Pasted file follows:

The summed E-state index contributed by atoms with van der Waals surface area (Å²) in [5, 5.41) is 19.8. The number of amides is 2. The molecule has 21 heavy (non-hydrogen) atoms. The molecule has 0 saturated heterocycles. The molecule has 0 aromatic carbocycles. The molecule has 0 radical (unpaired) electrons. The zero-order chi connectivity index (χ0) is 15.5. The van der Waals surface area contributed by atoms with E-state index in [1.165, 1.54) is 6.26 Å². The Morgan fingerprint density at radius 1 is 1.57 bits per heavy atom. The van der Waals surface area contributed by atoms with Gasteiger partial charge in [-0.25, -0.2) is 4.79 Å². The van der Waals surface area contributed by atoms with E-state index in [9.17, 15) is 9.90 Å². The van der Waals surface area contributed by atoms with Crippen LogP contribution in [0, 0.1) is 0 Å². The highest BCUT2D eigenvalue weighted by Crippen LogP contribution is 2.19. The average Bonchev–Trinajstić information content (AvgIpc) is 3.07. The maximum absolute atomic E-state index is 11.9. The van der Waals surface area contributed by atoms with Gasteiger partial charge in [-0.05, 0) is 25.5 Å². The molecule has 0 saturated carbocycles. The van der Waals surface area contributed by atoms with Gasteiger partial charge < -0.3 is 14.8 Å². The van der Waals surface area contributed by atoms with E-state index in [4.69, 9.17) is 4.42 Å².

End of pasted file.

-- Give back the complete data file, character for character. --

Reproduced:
The summed E-state index contributed by atoms with van der Waals surface area (Å²) in [5, 5.41) is 19.8. The number of amides is 2. The molecule has 21 heavy (non-hydrogen) atoms. The molecule has 0 saturated heterocycles. The molecule has 0 aromatic carbocycles. The molecule has 0 radical (unpaired) electrons. The zero-order chi connectivity index (χ0) is 15.5. The van der Waals surface area contributed by atoms with E-state index in [1.165, 1.54) is 6.26 Å². The Morgan fingerprint density at radius 1 is 1.57 bits per heavy atom. The van der Waals surface area contributed by atoms with Gasteiger partial charge in [-0.25, -0.2) is 4.79 Å². The van der Waals surface area contributed by atoms with E-state index in [9.17, 15) is 9.90 Å². The van der Waals surface area contributed by atoms with Crippen LogP contribution in [0, 0.1) is 0 Å². The highest BCUT2D eigenvalue weighted by Crippen LogP contribution is 2.19. The average Bonchev–Trinajstić information content (AvgIpc) is 3.07. The maximum absolute atomic E-state index is 11.9. The van der Waals surface area contributed by atoms with Gasteiger partial charge in [-0.05, 0) is 25.5 Å². The molecule has 0 saturated carbocycles. The van der Waals surface area contributed by atoms with Gasteiger partial charge < -0.3 is 14.8 Å². The van der Waals surface area contributed by atoms with E-state index in [4.69, 9.17) is 4.42 Å².